Trumpstagram is Slate’s pop-up blog that close-reads Instagram accounts in the Trump orbit.
As a middle child of a vice president, Charlotte Rose Pence has to fight for attention on two fronts. Neither firstborn nor first-family, she is nonetheless working to claim a role as the most famous Pence offspring and a bona fide “public figure,” which is, at least, how Instagram labels her account.
Pence posted only a few times before her father’s election as vice president, including a 2013 snapshot with her pet bunny—noted rabbit Marlon Bundo, now the subject of a children’s book that Charlotte published in the spring. But since then, the 2016 college graduate seems to have been working to become an Ivanka-lite figure: the cheerful blonde daughter who loyally ignores the haters and promotes her own projects with tunnel vision. Her children’s book about Marlon Bundo was parodied by John Oliver in a competing book in which Bundo was “revealed” to be gay; Pence, for her part, gamely announced she was buying a copy of the rival publication and merrily continued posting Instagrams about her own book. (John Oliver DESTROYS Charlotte Pence by … making her book much more famous than it would have been otherwise and giving her an opportunity to look graceful in the face of mockery.) In October, Charlotte will publish Where You Go: Life Lessons from My Father, with a foreword by her dad.
She follows merely 115 accounts, many of which are related to running and veganism, and a variety of locked personal accounts by friendly looking white women with the last name Pence. Other than one recent portrait of a friend, she never posts photographs of anyone outside the Pence family. The only image of Donald Trump to grace her feed is a February 2017 repost from Trump’s official account, depicting a small group including the Trump and Pence families bowed in prayer after Trump’s nomination of Neil Gorsuch. (The one real social issue Charlotte engages with on her feed is human trafficking; with entwined themes including sexual purity, victimized women, global rescue, and redemption, trafficking has been a marquee issue in the white evangelical community since the early 2000s.)
Charlotte Pence’s Instagram makes it clear that she adores her parents with the obedient perkiness of a Victorian children’s book heroine. Here are some actual captions of photos of her and her mother and/or father. “Hanging out with you is fun!” “You inspire and encourage me every day, Mom!” “always cheesin’ w my bffs” (to be clear, her parents are her bffs here).
Her father, she writes underneath an old photo of them line-dancing together, is her “favorite dance partner for all time.” Where You Go, her upcoming book about her father, is a nod to a Bible verse about intense family loyalty from the book of Ruth: “Don’t urge me to leave you or to turn back from you,” the titular young widow tells her mother-in-law. “Where you go I will go, and where you stay I will stay. Your people will be my people and your God my God.”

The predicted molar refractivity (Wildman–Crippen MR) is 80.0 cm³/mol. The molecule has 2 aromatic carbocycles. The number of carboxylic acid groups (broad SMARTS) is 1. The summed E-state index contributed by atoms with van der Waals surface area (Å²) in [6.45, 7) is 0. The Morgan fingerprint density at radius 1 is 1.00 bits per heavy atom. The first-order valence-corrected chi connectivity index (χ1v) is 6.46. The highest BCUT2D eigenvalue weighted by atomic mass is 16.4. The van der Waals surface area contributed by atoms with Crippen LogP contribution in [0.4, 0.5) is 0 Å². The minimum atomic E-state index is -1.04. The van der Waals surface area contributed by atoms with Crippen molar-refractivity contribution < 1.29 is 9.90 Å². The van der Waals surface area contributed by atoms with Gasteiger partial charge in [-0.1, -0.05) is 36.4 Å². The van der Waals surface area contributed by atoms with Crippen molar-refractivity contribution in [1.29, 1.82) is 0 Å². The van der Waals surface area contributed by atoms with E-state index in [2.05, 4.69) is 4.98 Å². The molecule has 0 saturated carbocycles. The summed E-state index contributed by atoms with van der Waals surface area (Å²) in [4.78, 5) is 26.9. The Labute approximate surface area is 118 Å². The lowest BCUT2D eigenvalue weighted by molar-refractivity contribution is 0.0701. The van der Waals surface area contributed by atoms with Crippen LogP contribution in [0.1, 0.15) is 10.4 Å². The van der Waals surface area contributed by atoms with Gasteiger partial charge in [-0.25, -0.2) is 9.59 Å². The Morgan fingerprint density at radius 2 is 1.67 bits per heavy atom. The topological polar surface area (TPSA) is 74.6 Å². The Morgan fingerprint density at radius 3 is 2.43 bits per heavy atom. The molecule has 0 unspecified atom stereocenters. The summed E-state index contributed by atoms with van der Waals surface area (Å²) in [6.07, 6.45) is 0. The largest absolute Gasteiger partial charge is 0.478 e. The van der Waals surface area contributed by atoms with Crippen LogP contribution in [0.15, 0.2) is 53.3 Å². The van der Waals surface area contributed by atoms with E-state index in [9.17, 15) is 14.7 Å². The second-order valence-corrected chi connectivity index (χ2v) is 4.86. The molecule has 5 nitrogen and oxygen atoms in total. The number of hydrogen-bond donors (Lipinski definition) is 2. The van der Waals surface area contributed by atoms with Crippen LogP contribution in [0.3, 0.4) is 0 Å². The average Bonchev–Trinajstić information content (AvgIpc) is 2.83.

If you were told to peruse Charlotte Pence’s Instagram and guess whether her father was a Democrat or a Republican, it would be hard to tell. Aside from a few posts depicting her promotional appearances in conservative spaces (The Ben Shapiro Show, Focus on the Family), the account is an apolitical space in which the Pences are just a nice family who stand in front of American flags and tour jet propulsion laboratories together. Also, there’s a lot of Marlon Bundo.
In fact, Marlon doesn’t just make frequent cameos on Charlotte’s feed—he has an entire Instagram account all to himself: @marlonbundo, also run by Charlotte. Pence’s account on behalf of this rabbit is even more active than her own; as of Tuesday, it has 33,200 followers to her 14,500. On Bundo’s page, Charlotte is “Mom,” Karen Pence is “Grandma,” and Mike Pence is “Grampa.” Bundo promotes his own merch, like a pink T-shirt sporting a Bible verse or a shirt with his own face at the center of a presidential seal (“Bunny of the United States”). Sometimes he appears alongside generically wholesome artifacts like American flags or Christmas trees.
Bundo seems to be enjoying his tenure as Bunny of the United States as much as any rabbit could. In photos, he hops around freely on a blue Oriental rug one day, a smooth painted-wood porch the next. He makes several cordial joint appearances with fellow Pence pet Hazel, a cat. He is almost never in a cage. On the vice president’s birthday in early June, his loyal grandson was ready to celebrate: HAPPY BDAY TO MY GRAMPA LOVE YOU.
It’s all very on-brand Pence family, which is to say: patriotic and pleasant in a kind of vague, animatronic way. If Charlotte is indeed trying to position herself as Ivanka lite, using a rabbit to make that image cuddlier might just be a canny strategy. Marlon Bundo’s Instagram feels like a convenient extension of Charlotte’s own smiling, sterile, family-first self-branding—just with nearly 20,000 extra followers, and also four-legged and covered in hair.
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